A sustainable turnaround for the Asian seafood market

The diverse, fertile waters of the Asia-Pacific is rife with opportunities for a rich seafood industry. However, there is still a long way to go for producers to ensure that their produce meets sustainable standards and transparency objectives.

By Agatha Wong

Home to the largest, deepest ocean on Earth, the Asia-Pacific, with its kaleidoscope of climates and fertile waters, is home to rich marine life and habitats. With over 3000 species of fish under its belt, the region is also the largest producer of farmed seafood, contributing to approximately 80% of the global supply. Moreover, with booming markets in China and India — some of the largest players in the region — aquaculture is one of the fasted growing sectors in the Asia-Pacific.

However, according to a study conducted by Asia Research and Engagement (ARE), Asia’s burgeoning seafood industry is hindered by the lack of transparency, disclosure, and ethical practices within its own market. Of the 158 companies in Asia reviewed for the study, only 13% acknowledged antimicrobial use or resistance risks, while 11% recognised animal welfare practices. Besides that, the study also found that no companies addressed deforestation in animal protein sourcing (for animal feed and farming), and only 18% acknowledged sustainable seafood sourcing, both wild-caught and farmed.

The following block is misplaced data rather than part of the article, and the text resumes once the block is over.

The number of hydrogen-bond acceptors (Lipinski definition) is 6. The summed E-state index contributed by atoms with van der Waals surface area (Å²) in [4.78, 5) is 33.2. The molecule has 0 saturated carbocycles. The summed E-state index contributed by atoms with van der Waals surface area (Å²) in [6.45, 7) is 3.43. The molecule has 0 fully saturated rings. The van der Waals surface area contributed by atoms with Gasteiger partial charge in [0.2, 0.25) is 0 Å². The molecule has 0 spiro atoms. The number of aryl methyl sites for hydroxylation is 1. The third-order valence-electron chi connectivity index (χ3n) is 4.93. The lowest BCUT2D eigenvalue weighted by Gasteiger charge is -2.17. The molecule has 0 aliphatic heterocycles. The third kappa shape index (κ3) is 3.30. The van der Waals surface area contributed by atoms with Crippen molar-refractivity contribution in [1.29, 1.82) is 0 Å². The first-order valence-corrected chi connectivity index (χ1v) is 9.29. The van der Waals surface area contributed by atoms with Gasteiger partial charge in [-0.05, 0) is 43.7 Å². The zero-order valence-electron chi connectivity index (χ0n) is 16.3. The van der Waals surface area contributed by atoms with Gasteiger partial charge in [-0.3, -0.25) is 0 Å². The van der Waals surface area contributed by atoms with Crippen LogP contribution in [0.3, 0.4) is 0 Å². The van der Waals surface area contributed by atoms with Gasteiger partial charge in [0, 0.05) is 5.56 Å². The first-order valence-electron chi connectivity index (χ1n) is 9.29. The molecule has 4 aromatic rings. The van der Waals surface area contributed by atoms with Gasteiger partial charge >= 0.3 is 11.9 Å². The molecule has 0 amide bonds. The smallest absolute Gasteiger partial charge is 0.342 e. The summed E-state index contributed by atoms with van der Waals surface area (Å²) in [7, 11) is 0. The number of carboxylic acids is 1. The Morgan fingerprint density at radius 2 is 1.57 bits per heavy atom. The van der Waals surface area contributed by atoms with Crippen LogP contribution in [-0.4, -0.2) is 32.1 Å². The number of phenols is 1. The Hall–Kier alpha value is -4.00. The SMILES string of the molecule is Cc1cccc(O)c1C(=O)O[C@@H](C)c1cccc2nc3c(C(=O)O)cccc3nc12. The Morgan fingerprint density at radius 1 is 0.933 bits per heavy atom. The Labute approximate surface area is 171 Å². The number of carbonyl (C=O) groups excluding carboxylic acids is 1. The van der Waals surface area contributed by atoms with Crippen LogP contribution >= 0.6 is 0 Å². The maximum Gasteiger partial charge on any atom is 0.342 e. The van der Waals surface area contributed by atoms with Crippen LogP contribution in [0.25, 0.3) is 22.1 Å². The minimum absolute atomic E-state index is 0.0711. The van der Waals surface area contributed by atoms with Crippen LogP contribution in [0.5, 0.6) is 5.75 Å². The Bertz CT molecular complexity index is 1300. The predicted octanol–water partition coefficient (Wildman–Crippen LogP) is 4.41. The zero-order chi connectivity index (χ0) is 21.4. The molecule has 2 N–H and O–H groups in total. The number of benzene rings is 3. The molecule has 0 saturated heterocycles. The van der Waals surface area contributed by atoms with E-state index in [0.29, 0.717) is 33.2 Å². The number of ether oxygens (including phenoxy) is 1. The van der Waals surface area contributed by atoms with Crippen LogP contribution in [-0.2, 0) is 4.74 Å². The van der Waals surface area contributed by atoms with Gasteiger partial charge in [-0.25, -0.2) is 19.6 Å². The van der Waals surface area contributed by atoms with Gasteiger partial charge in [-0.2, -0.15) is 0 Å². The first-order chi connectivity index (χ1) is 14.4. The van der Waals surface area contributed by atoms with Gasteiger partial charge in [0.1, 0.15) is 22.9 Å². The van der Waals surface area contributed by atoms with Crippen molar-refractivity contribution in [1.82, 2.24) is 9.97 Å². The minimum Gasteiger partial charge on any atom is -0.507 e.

Within the region, China and Indonesia, who are the region’s biggest markets for seafood production, do not disclose any of their protein sourcing policies. While other countries such as Hong Kong and Japan generated a more positive response, it is still far from ideal, with the former scoring at only 36% average across the market.

“There is still high use of antibiotics and other antimicrobials, poor animal welfare, deforestation especially involving coastal mangroves, and also depletion of natural resources via harvested wild-caught fish into fish oil and fishmeal. Salination and use of pesticides are also areas of concern,” remarked Dr Kate Blaszak, director of sustainable proteins at ARE.

The full article is available in the latest edition of Food & Beverage Asia August/September 2022 issue. To continue reading, click here.